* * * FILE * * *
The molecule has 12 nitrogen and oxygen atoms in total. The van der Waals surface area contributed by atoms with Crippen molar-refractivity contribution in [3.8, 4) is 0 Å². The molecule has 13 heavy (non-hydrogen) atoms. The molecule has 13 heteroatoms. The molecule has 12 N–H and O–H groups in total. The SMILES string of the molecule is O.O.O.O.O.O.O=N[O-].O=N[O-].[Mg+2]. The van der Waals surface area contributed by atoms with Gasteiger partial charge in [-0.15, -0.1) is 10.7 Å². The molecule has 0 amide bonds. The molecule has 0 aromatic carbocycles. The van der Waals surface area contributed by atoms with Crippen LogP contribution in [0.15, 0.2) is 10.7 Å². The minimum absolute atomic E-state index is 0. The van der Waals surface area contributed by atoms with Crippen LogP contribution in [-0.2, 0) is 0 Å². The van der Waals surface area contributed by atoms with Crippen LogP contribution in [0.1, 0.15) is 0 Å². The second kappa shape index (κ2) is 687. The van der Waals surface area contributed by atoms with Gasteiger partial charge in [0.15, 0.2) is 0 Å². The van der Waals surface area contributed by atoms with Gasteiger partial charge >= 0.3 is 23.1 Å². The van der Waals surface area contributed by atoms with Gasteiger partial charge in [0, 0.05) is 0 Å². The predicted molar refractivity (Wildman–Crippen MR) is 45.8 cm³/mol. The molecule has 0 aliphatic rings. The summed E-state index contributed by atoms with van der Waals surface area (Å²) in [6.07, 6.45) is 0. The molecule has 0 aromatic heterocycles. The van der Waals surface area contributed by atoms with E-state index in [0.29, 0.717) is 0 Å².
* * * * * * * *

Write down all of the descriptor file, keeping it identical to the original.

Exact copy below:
The molecule has 12 nitrogen and oxygen atoms in total. The van der Waals surface area contributed by atoms with Crippen molar-refractivity contribution in [3.8, 4) is 0 Å². The molecule has 13 heavy (non-hydrogen) atoms. The molecule has 13 heteroatoms. The molecule has 12 N–H and O–H groups in total. The SMILES string of the molecule is O.O.O.O.O.O.O=N[O-].O=N[O-].[Mg+2]. The van der Waals surface area contributed by atoms with Gasteiger partial charge in [-0.15, -0.1) is 10.7 Å². The molecule has 0 amide bonds. The molecule has 0 aromatic carbocycles. The van der Waals surface area contributed by atoms with Crippen LogP contribution in [0.15, 0.2) is 10.7 Å². The minimum absolute atomic E-state index is 0. The van der Waals surface area contributed by atoms with Crippen LogP contribution in [-0.2, 0) is 0 Å². The van der Waals surface area contributed by atoms with Crippen LogP contribution in [0.1, 0.15) is 0 Å². The second kappa shape index (κ2) is 687. The van der Waals surface area contributed by atoms with Gasteiger partial charge in [0.15, 0.2) is 0 Å². The van der Waals surface area contributed by atoms with Gasteiger partial charge >= 0.3 is 23.1 Å². The van der Waals surface area contributed by atoms with Gasteiger partial charge in [0, 0.05) is 0 Å². The predicted molar refractivity (Wildman–Crippen MR) is 45.8 cm³/mol. The molecule has 0 aliphatic rings. The summed E-state index contributed by atoms with van der Waals surface area (Å²) in [6.07, 6.45) is 0. The molecule has 0 aromatic heterocycles. The van der Waals surface area contributed by atoms with E-state index in [0.29, 0.717) is 0 Å².